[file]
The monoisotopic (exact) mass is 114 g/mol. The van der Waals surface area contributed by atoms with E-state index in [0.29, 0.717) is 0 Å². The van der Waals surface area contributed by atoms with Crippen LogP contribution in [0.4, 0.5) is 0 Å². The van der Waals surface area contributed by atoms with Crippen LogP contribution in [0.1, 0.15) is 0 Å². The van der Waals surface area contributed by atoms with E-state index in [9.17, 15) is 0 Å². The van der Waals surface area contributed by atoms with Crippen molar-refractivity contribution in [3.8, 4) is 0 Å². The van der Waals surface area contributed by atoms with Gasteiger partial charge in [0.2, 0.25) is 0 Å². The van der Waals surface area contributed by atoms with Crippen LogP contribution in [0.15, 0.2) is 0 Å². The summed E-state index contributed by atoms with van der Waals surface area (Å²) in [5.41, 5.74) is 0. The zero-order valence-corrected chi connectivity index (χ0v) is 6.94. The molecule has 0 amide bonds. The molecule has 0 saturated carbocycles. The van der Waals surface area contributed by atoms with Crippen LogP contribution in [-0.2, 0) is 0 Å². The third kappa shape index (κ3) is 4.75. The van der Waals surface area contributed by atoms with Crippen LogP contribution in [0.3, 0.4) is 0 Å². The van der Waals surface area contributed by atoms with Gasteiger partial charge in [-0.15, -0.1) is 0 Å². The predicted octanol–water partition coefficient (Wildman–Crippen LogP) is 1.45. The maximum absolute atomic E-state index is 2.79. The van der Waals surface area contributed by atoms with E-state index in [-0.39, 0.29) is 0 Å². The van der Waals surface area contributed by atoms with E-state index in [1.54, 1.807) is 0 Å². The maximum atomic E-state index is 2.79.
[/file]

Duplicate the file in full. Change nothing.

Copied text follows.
The monoisotopic (exact) mass is 114 g/mol. The van der Waals surface area contributed by atoms with E-state index in [0.29, 0.717) is 0 Å². The van der Waals surface area contributed by atoms with Crippen LogP contribution in [0.4, 0.5) is 0 Å². The van der Waals surface area contributed by atoms with Crippen LogP contribution in [0.1, 0.15) is 0 Å². The van der Waals surface area contributed by atoms with E-state index in [9.17, 15) is 0 Å². The van der Waals surface area contributed by atoms with Crippen molar-refractivity contribution in [3.8, 4) is 0 Å². The van der Waals surface area contributed by atoms with Gasteiger partial charge in [0.2, 0.25) is 0 Å². The van der Waals surface area contributed by atoms with Crippen LogP contribution in [0.15, 0.2) is 0 Å². The summed E-state index contributed by atoms with van der Waals surface area (Å²) in [5.41, 5.74) is 0. The zero-order valence-corrected chi connectivity index (χ0v) is 6.94. The molecule has 0 amide bonds. The molecule has 0 saturated carbocycles. The van der Waals surface area contributed by atoms with Crippen LogP contribution in [-0.2, 0) is 0 Å². The third kappa shape index (κ3) is 4.75. The van der Waals surface area contributed by atoms with Crippen LogP contribution in [0.3, 0.4) is 0 Å². The van der Waals surface area contributed by atoms with Gasteiger partial charge in [-0.15, -0.1) is 0 Å². The predicted octanol–water partition coefficient (Wildman–Crippen LogP) is 1.45. The maximum absolute atomic E-state index is 2.79. The van der Waals surface area contributed by atoms with E-state index in [-0.39, 0.29) is 0 Å². The van der Waals surface area contributed by atoms with E-state index in [1.54, 1.807) is 0 Å². The maximum atomic E-state index is 2.79.